* Soybeans up for second session on expectations of strong demand
* Corn, wheat ease in Asia trade as markets eye U.S. election results (Recasts with change in market direction, adds quote in paragraph 3, updates prices)
SINGAPORE, Nov 4 (Reuters) - Chicago soybean futures rose for a second session on Wednesday, with prices underpinned by robust demand for the oilseed from Brazil to China and lower-than-expected U.S. harvest progress.
Corn and wheat lost ground in Asian trade.
“All eyes are on U.S. elections but for agriculture markets fundamentals of supply-demand are key movers,” said Phin Ziebell, agribusiness economist at National Australia Bank.
The most-active soybean contract on the Chicago Board of Trade rose 0.1% to $10.65-3/4 a bushel, as of 0310 GMT, after gaining 1.1% in the last session.
Corn fell 0.5% to $3.98 a bushel and wheat was down 0.7% at $6.03-1/2 a bushel.
On Tuesday, soybeans rallied on news that Brazil, the world’s biggest soy exporter, is buying U.S. supplies as the country grapples with rising prices of domestic food staples.
A U.S. grain export terminal near Baton Rouge, Louisiana, is loading about 38,000 tonnes of U.S. soybeans on a bulk cargo vessel for shipment to Brazil, according to a Southport Agencies shipping lineup seen by Reuters.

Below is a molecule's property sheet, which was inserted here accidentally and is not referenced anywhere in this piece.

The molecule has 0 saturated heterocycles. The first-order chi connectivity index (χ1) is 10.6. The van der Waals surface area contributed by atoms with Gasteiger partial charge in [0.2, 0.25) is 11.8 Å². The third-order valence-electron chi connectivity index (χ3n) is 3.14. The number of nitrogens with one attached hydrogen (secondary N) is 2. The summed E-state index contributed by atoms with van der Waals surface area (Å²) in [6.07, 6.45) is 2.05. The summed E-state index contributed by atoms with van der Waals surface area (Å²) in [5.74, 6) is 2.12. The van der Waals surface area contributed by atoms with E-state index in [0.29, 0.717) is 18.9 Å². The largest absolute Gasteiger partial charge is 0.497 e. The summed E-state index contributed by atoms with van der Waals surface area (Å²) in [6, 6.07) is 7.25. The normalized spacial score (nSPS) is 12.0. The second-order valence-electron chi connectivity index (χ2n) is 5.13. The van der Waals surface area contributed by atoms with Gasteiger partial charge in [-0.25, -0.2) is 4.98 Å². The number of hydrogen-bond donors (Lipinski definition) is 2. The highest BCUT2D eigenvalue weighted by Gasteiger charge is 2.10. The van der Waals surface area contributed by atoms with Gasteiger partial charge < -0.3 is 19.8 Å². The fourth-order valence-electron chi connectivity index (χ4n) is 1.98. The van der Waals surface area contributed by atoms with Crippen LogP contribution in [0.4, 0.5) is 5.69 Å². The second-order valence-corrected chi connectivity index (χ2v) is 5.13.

Analysts said corn, rice, wheat and cotton exports to Brazil are possible from the United States, and more likely than soybean sales.
Both corn and soybean futures have been supported by lower-than-expected harvest progress numbers reported by the U.S. Department of Agriculture on Monday.
The U.S. harvest was 82% complete for corn and 87% complete for soybeans, ahead of the crops’ respective five-year averages, but both fell short of average analyst expectations.
Trading in agricultural markets was subdued amid uncertainty over U.S. election results.
President Donald Trump was narrowly leading Democratic rival Joe Biden in the vital battleground state of Florida on Tuesday, while other competitive swing states that will help decide the election outcome, such as Georgia and North Carolina, remained up in the air.
Some analysts say the outcome will not affect the recent spate of grain buying from top importer China.
Private analytics firm IHS Markit Agribusiness, formerly known as IEG Vantage, on Tuesday cut its forecast of the average U.S. 2020 corn yield to 175.7 bushels per acre (bpa), from 177.8 a month ago, according to traders and an IHS client note seen by Reuters.
French soft wheat shipments outside the European Union in October reached their highest monthly level for the season, buoyed by a record volume of exports to China, an initial estimate based on Refinitiv data showed.
Commodity funds were net buyers of CBOT soybeans, corn, soyoil, soymeal and wheat futures contracts on Monday, traders said. (Reporting by Naveen Thukral; Editing by Rashmi Aich)
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